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Occupy Supply Skill Share: NDAA and The Future of Dissent

Occupy Supply Skill Share: NDAA and The Future of Dissent

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Published by Firedoglake
Since it was signed by President Obama in January, indefinite detention has been a contentious issue especially in the Occupy Movement. Chris Hedges and other journalists and activists initiated a lawsuit against President Obama and other officials over the indefinite detention clause in this years NDAA. With demonstrators being arrested and detained as terror suspects in Chicago and Cleveland the issue has become more immediate. Recently Judge Forest, who is presiding over the case, has ruled that Section 1021 of the NDAA is facially unconstitutional and provided for a temporary injunction; this is an incredible victory.

On this Occupy Supply Skill Share we have a tremendous panel featuring a few of the 7 plaintiffs in the case against the Obama Administration.

We are joined by: Alexa O’Brien a content strategist who has written a number of articles about Guantanamo detainees and founded the group US Day of Rage. She joined the effort to combat the unconstitutional NDAA after finding that there where attempts to link her US Day of Rage to terrorist organizations.

Kai Wargalla is a London based activist whose use of social media was instrumental in the initiation of Occupy London and founder of Justice For Assange UK. She is also Deputy Director of Revolution Truth. She became a part of the suit due to a bulletin issued by the City of London Police in a terrorism and extremism update. Both have major concerns with the constitutionality of the NDAA will share their insights and experience as plaintiffs as well as thoughts on the implications of the lawsuit on Wednesday nights NDAA Discussion.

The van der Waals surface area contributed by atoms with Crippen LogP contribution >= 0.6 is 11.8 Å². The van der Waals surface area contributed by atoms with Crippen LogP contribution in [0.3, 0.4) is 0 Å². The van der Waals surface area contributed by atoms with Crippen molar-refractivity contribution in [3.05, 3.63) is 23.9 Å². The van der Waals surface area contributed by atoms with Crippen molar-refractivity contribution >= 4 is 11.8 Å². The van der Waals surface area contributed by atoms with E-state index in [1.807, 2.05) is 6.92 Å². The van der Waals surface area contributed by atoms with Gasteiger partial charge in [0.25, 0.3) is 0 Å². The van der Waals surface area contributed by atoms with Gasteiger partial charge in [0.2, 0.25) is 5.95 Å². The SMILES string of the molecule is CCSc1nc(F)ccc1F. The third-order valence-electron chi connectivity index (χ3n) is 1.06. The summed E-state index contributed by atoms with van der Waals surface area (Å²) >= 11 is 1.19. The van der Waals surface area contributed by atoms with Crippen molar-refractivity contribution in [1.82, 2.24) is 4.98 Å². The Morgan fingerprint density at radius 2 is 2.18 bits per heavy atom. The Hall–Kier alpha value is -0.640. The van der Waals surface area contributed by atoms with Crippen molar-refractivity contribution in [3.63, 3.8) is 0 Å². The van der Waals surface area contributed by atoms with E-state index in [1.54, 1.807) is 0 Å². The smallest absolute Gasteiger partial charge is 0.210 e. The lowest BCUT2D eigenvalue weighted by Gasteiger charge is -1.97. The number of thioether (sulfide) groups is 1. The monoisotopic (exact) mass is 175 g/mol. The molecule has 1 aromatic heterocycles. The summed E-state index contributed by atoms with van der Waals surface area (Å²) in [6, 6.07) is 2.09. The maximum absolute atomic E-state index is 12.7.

my.firedoglake.com/johnwob/2012/07/20/video-occupy-supply-skill-share-ndaa-the-future-of-dissent/
Since it was signed by President Obama in January, indefinite detention has been a contentious issue especially in the Occupy Movement. Chris Hedges and other journalists and activists initiated a lawsuit against President Obama and other officials over the indefinite detention clause in this years NDAA. With demonstrators being arrested and detained as terror suspects in Chicago and Cleveland the issue has become more immediate. Recently Judge Forest, who is presiding over the case, has ruled that Section 1021 of the NDAA is facially unconstitutional and provided for a temporary injunction; this is an incredible victory.

On this Occupy Supply Skill Share we have a tremendous panel featuring a few of the 7 plaintiffs in the case against the Obama Administration.

We are joined by: Alexa O’Brien a content strategist who has written a number of articles about Guantanamo detainees and founded the group US Day of Rage. She joined the effort to combat the unconstitutional NDAA after finding that there where attempts to link her US Day of Rage to terrorist organizations.

Kai Wargalla is a London based activist whose use of social media was instrumental in the initiation of Occupy London and founder of Justice For Assange UK. She is also Deputy Director of Revolution Truth. She became a part of the suit due to a bulletin issued by the City of London Police in a terrorism and extremism update. Both have major concerns with the constitutionality of the NDAA will share their insights and experience as plaintiffs as well as thoughts on the implications of the lawsuit on Wednesday nights NDAA Discussion.